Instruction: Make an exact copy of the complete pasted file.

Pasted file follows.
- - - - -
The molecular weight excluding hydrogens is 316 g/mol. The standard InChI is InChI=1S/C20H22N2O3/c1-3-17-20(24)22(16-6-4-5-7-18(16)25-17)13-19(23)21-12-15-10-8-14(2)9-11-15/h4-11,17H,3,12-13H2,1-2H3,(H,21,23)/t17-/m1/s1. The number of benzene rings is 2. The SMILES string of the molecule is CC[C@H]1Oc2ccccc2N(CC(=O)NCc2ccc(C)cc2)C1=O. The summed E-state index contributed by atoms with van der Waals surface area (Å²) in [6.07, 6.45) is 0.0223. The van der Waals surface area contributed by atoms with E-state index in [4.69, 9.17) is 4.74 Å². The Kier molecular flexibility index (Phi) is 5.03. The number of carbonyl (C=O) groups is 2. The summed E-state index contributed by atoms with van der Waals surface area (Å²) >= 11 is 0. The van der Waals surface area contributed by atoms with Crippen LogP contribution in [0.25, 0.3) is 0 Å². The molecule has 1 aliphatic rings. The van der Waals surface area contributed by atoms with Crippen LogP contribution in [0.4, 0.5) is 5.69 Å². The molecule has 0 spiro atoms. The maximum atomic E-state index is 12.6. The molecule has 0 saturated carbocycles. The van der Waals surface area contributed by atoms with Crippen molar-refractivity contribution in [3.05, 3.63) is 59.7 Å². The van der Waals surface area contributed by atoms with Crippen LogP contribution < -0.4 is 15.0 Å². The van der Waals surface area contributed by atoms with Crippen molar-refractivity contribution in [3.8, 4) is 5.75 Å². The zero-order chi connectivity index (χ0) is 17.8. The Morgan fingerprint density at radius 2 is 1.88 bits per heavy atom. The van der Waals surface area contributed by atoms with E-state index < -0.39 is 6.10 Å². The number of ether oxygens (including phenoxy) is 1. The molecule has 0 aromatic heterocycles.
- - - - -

The molecular weight excluding hydrogens is 316 g/mol. The standard InChI is InChI=1S/C20H22N2O3/c1-3-17-20(24)22(16-6-4-5-7-18(16)25-17)13-19(23)21-12-15-10-8-14(2)9-11-15/h4-11,17H,3,12-13H2,1-2H3,(H,21,23)/t17-/m1/s1. The number of benzene rings is 2. The SMILES string of the molecule is CC[C@H]1Oc2ccccc2N(CC(=O)NCc2ccc(C)cc2)C1=O. The summed E-state index contributed by atoms with van der Waals surface area (Å²) in [6.07, 6.45) is 0.0223. The van der Waals surface area contributed by atoms with E-state index in [4.69, 9.17) is 4.74 Å². The Kier molecular flexibility index (Phi) is 5.03. The number of carbonyl (C=O) groups is 2. The summed E-state index contributed by atoms with van der Waals surface area (Å²) >= 11 is 0. The van der Waals surface area contributed by atoms with Crippen LogP contribution in [0.25, 0.3) is 0 Å². The molecule has 1 aliphatic rings. The van der Waals surface area contributed by atoms with Crippen LogP contribution in [0.4, 0.5) is 5.69 Å². The molecule has 0 spiro atoms. The maximum atomic E-state index is 12.6. The molecule has 0 saturated carbocycles. The van der Waals surface area contributed by atoms with Crippen molar-refractivity contribution in [3.05, 3.63) is 59.7 Å². The van der Waals surface area contributed by atoms with Crippen LogP contribution < -0.4 is 15.0 Å². The van der Waals surface area contributed by atoms with Crippen molar-refractivity contribution in [3.8, 4) is 5.75 Å². The zero-order chi connectivity index (χ0) is 17.8. The Morgan fingerprint density at radius 2 is 1.88 bits per heavy atom. The van der Waals surface area contributed by atoms with E-state index < -0.39 is 6.10 Å². The number of ether oxygens (including phenoxy) is 1. The molecule has 0 aromatic heterocycles.